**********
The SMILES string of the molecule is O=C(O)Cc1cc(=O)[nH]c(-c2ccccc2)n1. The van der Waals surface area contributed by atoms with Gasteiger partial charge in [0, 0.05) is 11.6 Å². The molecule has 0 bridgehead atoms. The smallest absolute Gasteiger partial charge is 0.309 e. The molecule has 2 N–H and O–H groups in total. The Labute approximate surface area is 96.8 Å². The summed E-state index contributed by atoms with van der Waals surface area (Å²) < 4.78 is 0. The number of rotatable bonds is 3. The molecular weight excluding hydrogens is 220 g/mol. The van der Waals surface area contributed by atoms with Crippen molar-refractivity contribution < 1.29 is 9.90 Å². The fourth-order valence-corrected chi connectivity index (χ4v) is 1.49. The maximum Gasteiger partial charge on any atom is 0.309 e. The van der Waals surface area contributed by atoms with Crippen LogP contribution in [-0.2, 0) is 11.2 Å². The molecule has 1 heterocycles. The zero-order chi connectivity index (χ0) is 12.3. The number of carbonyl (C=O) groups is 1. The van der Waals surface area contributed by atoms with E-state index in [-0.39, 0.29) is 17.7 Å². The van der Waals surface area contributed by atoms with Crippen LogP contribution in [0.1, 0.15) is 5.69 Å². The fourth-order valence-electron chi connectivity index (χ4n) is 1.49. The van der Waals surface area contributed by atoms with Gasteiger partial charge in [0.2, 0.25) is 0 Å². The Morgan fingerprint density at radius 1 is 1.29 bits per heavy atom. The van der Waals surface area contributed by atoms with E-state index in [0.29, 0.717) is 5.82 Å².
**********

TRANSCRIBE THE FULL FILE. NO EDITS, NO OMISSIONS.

The SMILES string of the molecule is O=C(O)Cc1cc(=O)[nH]c(-c2ccccc2)n1. The van der Waals surface area contributed by atoms with Gasteiger partial charge in [0, 0.05) is 11.6 Å². The molecule has 0 bridgehead atoms. The smallest absolute Gasteiger partial charge is 0.309 e. The molecule has 2 N–H and O–H groups in total. The Labute approximate surface area is 96.8 Å². The summed E-state index contributed by atoms with van der Waals surface area (Å²) < 4.78 is 0. The number of rotatable bonds is 3. The molecular weight excluding hydrogens is 220 g/mol. The van der Waals surface area contributed by atoms with Crippen molar-refractivity contribution < 1.29 is 9.90 Å². The fourth-order valence-corrected chi connectivity index (χ4v) is 1.49. The maximum Gasteiger partial charge on any atom is 0.309 e. The van der Waals surface area contributed by atoms with Crippen LogP contribution in [-0.2, 0) is 11.2 Å². The molecule has 1 heterocycles. The zero-order chi connectivity index (χ0) is 12.3. The number of carbonyl (C=O) groups is 1. The van der Waals surface area contributed by atoms with E-state index in [-0.39, 0.29) is 17.7 Å². The van der Waals surface area contributed by atoms with Crippen LogP contribution in [0.1, 0.15) is 5.69 Å². The fourth-order valence-electron chi connectivity index (χ4n) is 1.49. The van der Waals surface area contributed by atoms with Gasteiger partial charge in [0.2, 0.25) is 0 Å². The Morgan fingerprint density at radius 1 is 1.29 bits per heavy atom. The van der Waals surface area contributed by atoms with E-state index in [0.29, 0.717) is 5.82 Å².